TLDR: Coerce yourself to use triple equals.

I unintentionally found this JavaScript meme on Reddit, and it's the best one I've ever seen.


You can verify this meme's accuracy by running each code snippet in Developer Tools. The result isn't surprising, but still kind of disappointing.

Of course this little experiment lead me to wonder...

Why Does This Happen?


With experience, I've learned to embrace JavaScript's smooth sides while bewaring its prickly pines. Nonetheless, this corner case's details still nicked me.

It's just as Kyle Simpson says...

"I don’t think anyone ever really knows JS, not completely anyway."

When these cases pop up, it's best to consult the source–the official ECMAScript specification that JavaScript is built from.

With the spec in hand, let's deeply understand what's going on here.

Panel 1 - Introducing Coercion


If you run 0 == "0" in your developer console, why does it return true?

0 is a number, and "0" is a string, they should never be the same! Most programming languages respect that. 0 == "0" in Java, for example, returns this:

error: incomparable types: int and String

This makes perfect sense. If you want to compare an int and String in Java, you must first convert them to the same type.

But this is JavaScript, y'all!

When you compare two values via ==, one of the values may undergo coercion.

Coercion–Automatically changing a value from one type to another.

Automatically is the key word here. Instead of you explicitly converting your types, JavaScript does it for you behind the scenes.


This is convenient if you're purposely exploiting it, but potentially harmful if you're unaware of its implications.

Here's the official ECMAScript Language Specification on that. I'll paraphrase the relevant part:

If x is Number and y is String, return x == ToNumber(y)

So for our case of 0 == "0":

Since 0 is Number and "0" is String, return 0 == ToNumber("0")

Our string "0" has been secretly converted to 0, and now we have a match!

0 == "0" // true
// The second 0 became a number!
// so 0 equals 0 is true....


Weird right? Well get used to it, we're not even halfway done.

Panel 2 - Arrays Get Coerced Too


This nonsense isn't limited to primitives like strings, numbers, or booleans. Here's our next comparison:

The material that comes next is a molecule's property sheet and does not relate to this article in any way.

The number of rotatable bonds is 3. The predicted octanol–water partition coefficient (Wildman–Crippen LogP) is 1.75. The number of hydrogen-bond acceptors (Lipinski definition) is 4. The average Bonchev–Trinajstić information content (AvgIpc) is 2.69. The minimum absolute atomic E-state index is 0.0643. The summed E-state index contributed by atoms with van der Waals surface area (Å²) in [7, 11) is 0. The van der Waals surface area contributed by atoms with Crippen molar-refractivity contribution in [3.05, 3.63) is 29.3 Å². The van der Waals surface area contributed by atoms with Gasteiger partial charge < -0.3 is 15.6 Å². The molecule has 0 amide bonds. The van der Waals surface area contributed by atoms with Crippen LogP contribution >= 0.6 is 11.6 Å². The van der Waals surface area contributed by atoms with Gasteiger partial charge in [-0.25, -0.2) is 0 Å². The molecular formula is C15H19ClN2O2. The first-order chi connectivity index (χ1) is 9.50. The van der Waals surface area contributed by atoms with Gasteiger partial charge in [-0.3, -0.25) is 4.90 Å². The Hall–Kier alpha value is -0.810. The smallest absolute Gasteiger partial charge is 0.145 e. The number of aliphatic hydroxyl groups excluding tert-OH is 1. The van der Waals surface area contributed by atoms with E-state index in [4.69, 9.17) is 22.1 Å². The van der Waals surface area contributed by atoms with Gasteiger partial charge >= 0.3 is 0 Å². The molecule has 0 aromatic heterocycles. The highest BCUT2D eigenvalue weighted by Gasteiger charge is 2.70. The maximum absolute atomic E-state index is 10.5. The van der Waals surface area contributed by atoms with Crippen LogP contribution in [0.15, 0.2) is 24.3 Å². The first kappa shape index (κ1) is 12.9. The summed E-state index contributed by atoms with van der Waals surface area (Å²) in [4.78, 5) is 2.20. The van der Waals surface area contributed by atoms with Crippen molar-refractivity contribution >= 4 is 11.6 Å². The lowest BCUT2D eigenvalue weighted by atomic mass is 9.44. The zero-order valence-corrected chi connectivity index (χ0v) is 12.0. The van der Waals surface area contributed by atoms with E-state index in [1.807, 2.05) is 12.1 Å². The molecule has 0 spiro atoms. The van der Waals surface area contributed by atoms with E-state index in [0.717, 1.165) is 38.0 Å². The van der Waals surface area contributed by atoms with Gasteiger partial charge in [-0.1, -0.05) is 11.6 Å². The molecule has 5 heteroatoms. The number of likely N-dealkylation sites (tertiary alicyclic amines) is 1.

0 == [] // true
// What happened...?

Coercion again! I'll paraphrase the spec's relevant part:

If x is String or Number and y is Object, return x == ToPrimitive(y)

Three things here:

1. Yes, arrays are objects


Sorry to break it you.

2. Empty array becomes empty string

Again according to the spec, JS first looks for an object's toString method to coerce it.

In the case of arrays, toString joins all of its elements and returns them as a string.

[1, 2, 3].toString() // "1,2,3"
['hello', 'world'].toString() // "hello,world"

Since our array's empty, we have nothing to join! Therefore...

[].toString() // ""


The spec's ToPrimitive turns this empty array into an empty string. References are here and here for your convenience (or confusion).

3. Empty string then becomes 0


You can't make this stuff up. Now that we've coerced the array to "", we're back to the first algorithm...

If x is Number and y is String, return x == ToNumber(y)

So for 0 == ""

Since 0 is Number and "" is String, return 0 == ToNumber("")

ToNumber("") returns 0.

Therefore, 0 == 0 once again...


Panel 3 - Quick Recap


This is true

0 == "0" // true

Because coercion turns this into 0 == ToNumber("0").

This is true

0 == [] // true

Because coercion runs twice:

  1. ToPrimitive([]) gives empty string
  2. Then ToNumber("") gives 0.

So then tell me...according to the above rules, what should this return?

"0" == []

Panel 4 - FALSE!


FALSE! Correct.

This part makes sense if you understood the rules.

Here's our comparison:

"0" == [] // false

Referencing the spec once again:

If x is String or Number and y is Object, return x == ToPrimitive(y)

That means...

Since "0" is String and [] is Object, return x == ToPrimitive([])

ToPrimitive([]) returns empty string. The comparison has now become

"0" == ""

"0" and "" are both strings, so JavaScript says no more coercion needed. This is why we get false.



Use triple equals and sleep soundly at night.

0 === "0" // false
0 === [] // false
"0" === [] // false

It avoids coercion entirely, so I guess it's more efficient too!

But the performance increase is almost meaningless. The real win is the increased confidence you'll have in your code, making that extra keystroke totally worth it.

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